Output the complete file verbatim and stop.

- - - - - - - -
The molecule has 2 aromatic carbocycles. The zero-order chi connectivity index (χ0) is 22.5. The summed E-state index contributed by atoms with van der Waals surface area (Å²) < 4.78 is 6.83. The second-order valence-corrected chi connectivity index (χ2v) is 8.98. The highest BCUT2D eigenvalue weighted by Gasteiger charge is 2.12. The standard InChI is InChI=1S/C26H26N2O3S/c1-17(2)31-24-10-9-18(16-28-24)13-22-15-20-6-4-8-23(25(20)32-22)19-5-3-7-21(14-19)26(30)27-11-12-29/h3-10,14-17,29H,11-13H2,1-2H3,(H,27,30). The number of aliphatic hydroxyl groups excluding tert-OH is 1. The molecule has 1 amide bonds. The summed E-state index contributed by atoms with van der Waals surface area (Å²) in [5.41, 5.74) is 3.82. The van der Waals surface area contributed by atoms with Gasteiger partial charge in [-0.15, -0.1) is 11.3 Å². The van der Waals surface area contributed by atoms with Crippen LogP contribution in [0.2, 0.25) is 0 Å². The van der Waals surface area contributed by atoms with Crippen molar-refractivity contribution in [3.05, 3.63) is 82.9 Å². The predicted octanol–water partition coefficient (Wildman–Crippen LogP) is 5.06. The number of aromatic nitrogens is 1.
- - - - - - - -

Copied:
The molecule has 2 aromatic carbocycles. The zero-order chi connectivity index (χ0) is 22.5. The summed E-state index contributed by atoms with van der Waals surface area (Å²) < 4.78 is 6.83. The second-order valence-corrected chi connectivity index (χ2v) is 8.98. The highest BCUT2D eigenvalue weighted by Gasteiger charge is 2.12. The standard InChI is InChI=1S/C26H26N2O3S/c1-17(2)31-24-10-9-18(16-28-24)13-22-15-20-6-4-8-23(25(20)32-22)19-5-3-7-21(14-19)26(30)27-11-12-29/h3-10,14-17,29H,11-13H2,1-2H3,(H,27,30). The number of aliphatic hydroxyl groups excluding tert-OH is 1. The molecule has 1 amide bonds. The summed E-state index contributed by atoms with van der Waals surface area (Å²) in [5.41, 5.74) is 3.82. The van der Waals surface area contributed by atoms with Gasteiger partial charge in [-0.15, -0.1) is 11.3 Å². The van der Waals surface area contributed by atoms with Crippen LogP contribution in [0.2, 0.25) is 0 Å². The van der Waals surface area contributed by atoms with Crippen molar-refractivity contribution in [3.05, 3.63) is 82.9 Å². The predicted octanol–water partition coefficient (Wildman–Crippen LogP) is 5.06. The number of aromatic nitrogens is 1.